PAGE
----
Confused? Ok, let’s look at this in further detail. Going back to our example in the CQT control questions, the examiner might ask “Have you ever stolen anything?” but this time the subject is being told to lie, and the question will be expanded upon by adding “during your entire lifetime?” Having already been told to think about the question beforehand, that single sweet from the corner shop when they were 5 is going to be playing on their mind and will show in their reactions. Their bodily responses to the relevant question will be much lower in an innocent subject.

However, a guilty subject will show a much stronger reaction to the relevant question than to the control questions, even though he will be lying on all of them – again, this is down to the immediate threat posed by the relevant question.

Single Issue vs Multi Issue Testing

This is not a method of questioning as such – any of the techniques mentioned could use Single or Multi Issue questions so it is more a variation on a theme, but it is an important factor in the success, or otherwise, of polygraph testing, which is why we have included it here.

Looking at Multi Issue Testing first – this is when an examiner asks the subject questions on several different issues during one session. Now, a client might think this offers much greater value for money if there is more than one issue in question. After all, why pay for several sessions when you can cover all bases in one, right?

Wrong! Although it might seem like a better idea, Multi Issue testing does not give accurate results. The focus needs to be on one issue, and one issue alone. Introduce another issue and you are merely muddying the waters. The subject will likely be flustered and confused, and the accuracy is compromised. Without getting too technical, the results of a Multi Issue test are far more open to interpretation, and therefore not reliable.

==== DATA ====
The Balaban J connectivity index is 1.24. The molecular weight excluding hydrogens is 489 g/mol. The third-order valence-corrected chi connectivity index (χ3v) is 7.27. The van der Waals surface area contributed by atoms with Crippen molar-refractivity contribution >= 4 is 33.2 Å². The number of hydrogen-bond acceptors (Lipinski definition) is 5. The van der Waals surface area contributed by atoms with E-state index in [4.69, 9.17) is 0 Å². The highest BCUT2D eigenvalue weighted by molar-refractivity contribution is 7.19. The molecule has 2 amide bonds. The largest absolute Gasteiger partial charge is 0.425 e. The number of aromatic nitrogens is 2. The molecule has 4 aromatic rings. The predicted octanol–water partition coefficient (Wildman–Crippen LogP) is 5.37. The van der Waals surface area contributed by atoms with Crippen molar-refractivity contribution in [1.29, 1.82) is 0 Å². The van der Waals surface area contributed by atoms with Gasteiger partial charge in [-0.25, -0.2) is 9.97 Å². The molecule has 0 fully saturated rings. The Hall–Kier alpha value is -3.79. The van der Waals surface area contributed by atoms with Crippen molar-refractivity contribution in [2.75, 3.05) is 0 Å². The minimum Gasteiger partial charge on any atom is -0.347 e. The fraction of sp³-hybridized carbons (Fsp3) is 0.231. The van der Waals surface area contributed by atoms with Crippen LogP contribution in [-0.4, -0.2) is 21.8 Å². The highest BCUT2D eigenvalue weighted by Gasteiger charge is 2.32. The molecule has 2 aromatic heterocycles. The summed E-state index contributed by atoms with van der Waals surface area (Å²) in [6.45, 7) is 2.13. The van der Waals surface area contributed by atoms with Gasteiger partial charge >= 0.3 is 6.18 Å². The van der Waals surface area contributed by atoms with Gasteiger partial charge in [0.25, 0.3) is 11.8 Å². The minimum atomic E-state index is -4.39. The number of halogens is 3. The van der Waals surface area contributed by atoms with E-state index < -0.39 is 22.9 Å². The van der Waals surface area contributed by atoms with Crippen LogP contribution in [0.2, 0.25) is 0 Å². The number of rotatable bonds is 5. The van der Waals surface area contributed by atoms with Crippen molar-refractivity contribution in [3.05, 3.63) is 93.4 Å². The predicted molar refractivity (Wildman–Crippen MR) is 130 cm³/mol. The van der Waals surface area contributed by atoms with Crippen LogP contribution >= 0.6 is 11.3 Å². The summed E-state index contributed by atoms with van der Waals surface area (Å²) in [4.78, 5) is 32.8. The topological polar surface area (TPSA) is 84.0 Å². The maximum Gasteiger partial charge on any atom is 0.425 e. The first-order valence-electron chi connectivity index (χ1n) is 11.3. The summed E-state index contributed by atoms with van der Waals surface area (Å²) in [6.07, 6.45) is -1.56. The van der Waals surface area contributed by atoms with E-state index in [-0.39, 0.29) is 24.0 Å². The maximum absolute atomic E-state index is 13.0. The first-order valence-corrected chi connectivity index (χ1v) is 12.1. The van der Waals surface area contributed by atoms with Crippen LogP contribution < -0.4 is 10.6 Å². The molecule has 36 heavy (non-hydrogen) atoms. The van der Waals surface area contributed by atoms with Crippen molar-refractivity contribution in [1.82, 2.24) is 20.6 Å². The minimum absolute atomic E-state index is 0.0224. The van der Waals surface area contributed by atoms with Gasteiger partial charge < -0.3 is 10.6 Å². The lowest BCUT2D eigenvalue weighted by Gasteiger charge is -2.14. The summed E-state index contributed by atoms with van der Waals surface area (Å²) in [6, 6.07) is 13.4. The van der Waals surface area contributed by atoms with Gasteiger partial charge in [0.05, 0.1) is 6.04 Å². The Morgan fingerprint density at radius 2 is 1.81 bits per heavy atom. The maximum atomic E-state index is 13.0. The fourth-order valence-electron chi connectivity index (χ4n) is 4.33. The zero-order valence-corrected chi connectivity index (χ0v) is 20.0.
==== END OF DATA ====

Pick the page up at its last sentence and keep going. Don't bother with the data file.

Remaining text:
The Single Issue Test, on the other hand, will ask about only ONE issue. This keeps the test, and results, clear and concise and much more reliable and accurate. We only offer Single Issue Testing, because we want to give you the most accurate results possible.

The methods chosen will depend on several factors; the preferred method of the examiner, for example, and the nature of the crime or misdemeanour. Obviously extreme examples have been used in this article, but a polygraph test can be used to cover all manner of situations.

At the end of the day, whatever method of questioning the examiner employs, it all comes to what those African tribes and those suspicious husbands in the Middle Ages knew all along – our responses don’t lie, even when we do!